Caption_-_Vailsburg_Park_the_former_home_of_the_Motordrome_-_Photo_By_Kristopher_Seals1Those passing by Vailsburg Park along South Orange Avenue, whether for commuting or for dropping off and picking up Speedway School children, see and hear other people playing these days  There were other sounds, including the roar of racing motorcycles, that came from that park up to a century ago.

All of those other sounds ended in a crash that killed eight men and boys at the Newark Stadium-Motordrome at about 5:15 p.m. Sept. 8, 1912. The crash led Newark's elders to ban motorcycle racing within city limits to this day and turned the motordrome and the 30-acre private Electric Park over to the Essex County park system.

The 8,000-seat Newark Motordrome opened on July 4, 1912 and regularly ran heats, features and match races on Sunday afternoons. Paying customers from in and around Newark would ring the 60-degree, quarter-mile wooden saucer to see motorcycle riders of national repute compete at speeds approaching 90 to 100 mph.

The Motordrome, except for the steeper banking, was similar to the older 12,000-seat Vailsburg Velodrome across the street. The velodrome drew local and national oval track bicyclists and fans, making Newark a bicycle haven 1890-1930. (The new Speedway School, set on the velodrome site, is actually named for nearby Speedway Avenue - an Irvington-Vailsburg street that first served as a drag strip for Victorian era horse owners.)

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Irvington's Police Chief Back at Work

 

Irvington_Police_Station1IRVINGTON - Township Police Director Joseph Santiago told "Local Talk" here June 26 that Police Chief Michael Chase is back at his post since at least June 20.

"There was a disciplinary hearing scheduled for June 19," Santiago told "Local Talk" between the township's department head and regular council meetings. "What Chief Chase and I did was talk things over and sorted priorities out. I look forward in working with the chief as I have had in the past - the 40 percent reduction in crime in the last three years is testament to that cooperation."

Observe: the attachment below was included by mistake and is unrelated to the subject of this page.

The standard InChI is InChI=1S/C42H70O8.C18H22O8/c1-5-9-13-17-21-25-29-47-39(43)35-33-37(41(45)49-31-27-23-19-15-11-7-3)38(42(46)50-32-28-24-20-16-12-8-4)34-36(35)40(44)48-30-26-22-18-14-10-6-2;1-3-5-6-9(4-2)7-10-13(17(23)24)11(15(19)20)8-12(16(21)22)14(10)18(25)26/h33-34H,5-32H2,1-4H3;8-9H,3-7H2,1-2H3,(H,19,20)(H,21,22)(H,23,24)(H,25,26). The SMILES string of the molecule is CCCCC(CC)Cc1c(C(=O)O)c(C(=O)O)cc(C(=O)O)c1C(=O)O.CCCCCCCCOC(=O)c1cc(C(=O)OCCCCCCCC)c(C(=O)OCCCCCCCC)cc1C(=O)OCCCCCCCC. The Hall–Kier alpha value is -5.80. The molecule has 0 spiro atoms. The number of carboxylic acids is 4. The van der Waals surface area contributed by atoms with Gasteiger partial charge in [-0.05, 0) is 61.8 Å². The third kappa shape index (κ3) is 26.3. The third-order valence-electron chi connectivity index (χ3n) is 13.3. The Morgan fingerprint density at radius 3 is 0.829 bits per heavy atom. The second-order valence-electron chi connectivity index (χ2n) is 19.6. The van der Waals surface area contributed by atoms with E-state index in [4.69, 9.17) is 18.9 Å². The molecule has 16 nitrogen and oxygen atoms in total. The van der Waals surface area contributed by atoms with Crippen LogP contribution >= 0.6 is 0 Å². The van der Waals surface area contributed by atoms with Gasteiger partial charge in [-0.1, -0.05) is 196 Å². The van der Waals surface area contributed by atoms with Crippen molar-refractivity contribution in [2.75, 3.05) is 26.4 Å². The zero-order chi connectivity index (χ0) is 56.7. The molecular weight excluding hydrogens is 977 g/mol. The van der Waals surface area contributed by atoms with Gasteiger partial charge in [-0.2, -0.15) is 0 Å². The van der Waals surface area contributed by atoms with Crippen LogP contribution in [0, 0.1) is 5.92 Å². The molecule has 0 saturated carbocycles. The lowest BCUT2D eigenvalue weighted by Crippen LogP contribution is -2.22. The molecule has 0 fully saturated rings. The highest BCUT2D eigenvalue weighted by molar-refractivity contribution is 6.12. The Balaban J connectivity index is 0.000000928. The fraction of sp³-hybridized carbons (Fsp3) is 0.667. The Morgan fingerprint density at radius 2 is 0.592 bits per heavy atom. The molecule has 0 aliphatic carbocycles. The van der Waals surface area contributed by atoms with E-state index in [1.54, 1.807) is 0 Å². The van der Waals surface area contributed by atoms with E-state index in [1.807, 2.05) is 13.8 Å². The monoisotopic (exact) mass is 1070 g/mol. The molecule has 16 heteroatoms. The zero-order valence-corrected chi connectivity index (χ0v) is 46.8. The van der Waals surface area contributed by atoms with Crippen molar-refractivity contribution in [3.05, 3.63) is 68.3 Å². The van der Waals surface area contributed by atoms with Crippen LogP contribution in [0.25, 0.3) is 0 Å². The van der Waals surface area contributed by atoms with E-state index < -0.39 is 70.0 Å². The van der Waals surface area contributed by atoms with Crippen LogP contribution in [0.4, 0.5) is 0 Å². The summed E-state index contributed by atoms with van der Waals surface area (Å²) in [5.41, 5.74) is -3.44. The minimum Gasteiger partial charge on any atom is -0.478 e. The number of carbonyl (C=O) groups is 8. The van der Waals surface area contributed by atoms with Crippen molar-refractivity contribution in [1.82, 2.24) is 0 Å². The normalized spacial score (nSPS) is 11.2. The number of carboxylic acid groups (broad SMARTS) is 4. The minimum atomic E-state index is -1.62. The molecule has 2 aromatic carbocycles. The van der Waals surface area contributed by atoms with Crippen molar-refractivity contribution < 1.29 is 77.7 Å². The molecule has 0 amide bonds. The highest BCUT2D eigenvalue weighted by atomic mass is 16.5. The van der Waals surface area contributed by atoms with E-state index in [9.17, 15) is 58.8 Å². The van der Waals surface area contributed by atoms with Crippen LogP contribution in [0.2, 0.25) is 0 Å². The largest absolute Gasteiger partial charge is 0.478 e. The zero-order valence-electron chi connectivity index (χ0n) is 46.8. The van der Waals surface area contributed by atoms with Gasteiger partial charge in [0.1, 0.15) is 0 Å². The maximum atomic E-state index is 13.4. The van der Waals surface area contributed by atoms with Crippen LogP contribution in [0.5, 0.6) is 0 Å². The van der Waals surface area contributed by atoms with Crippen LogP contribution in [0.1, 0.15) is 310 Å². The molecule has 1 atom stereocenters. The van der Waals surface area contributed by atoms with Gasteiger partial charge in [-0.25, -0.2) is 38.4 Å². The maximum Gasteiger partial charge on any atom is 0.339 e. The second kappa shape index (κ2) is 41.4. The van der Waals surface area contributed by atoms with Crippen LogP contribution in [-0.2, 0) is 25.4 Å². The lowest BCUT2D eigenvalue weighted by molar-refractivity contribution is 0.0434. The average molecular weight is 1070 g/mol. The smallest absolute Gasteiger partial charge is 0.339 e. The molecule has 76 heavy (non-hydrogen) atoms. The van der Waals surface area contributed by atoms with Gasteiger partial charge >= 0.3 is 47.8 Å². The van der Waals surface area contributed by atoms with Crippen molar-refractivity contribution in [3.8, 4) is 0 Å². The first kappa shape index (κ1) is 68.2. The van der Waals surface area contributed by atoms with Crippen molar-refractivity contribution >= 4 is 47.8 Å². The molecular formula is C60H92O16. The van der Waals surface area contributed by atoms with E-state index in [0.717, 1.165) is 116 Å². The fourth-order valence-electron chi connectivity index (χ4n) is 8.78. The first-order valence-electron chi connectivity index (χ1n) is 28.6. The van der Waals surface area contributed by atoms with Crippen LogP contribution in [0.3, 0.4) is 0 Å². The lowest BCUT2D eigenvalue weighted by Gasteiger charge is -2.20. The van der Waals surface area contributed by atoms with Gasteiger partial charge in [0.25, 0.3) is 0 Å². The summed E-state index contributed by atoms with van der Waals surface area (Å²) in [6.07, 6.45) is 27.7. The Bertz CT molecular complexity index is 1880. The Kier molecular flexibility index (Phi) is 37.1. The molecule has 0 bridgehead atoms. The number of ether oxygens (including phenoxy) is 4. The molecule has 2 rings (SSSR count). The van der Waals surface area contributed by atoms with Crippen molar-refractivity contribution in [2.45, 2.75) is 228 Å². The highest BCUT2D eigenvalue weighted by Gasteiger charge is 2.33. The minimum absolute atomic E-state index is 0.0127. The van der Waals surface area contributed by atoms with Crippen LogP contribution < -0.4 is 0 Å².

Santiago was referring to what was to have been a disciplinary, non-public meeting that was to have been held either here in the Municipal Building or in the adjacent Police Headquarters.

A hearing officer would have presided over the meeting since Santiago himself had complained against Chase and suspended him since May 24. Both parties had agreed on a presiding officer May 29.

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Miracle Ground Charity Believes in Miracles

DSC_05451 Miracle Ground Charity has been distributing food and household items to the needy since 2006. They feed the needy approximately 1000 to 1200 each and every month. They distribute from their home at Miracle Ground Charity, 677 South 11th Street in Newark.

 On June 16, 2012 they started distributing in Irvington for the first time. They received the support of Irvington Mayor Wayne Smith, and now they will distribute on the third Saturday of every month at the Civic Square in Irvington.

     The program was announced between the hours of ten in the morning and noon. However, the needy stood in the line as early as six in the morning.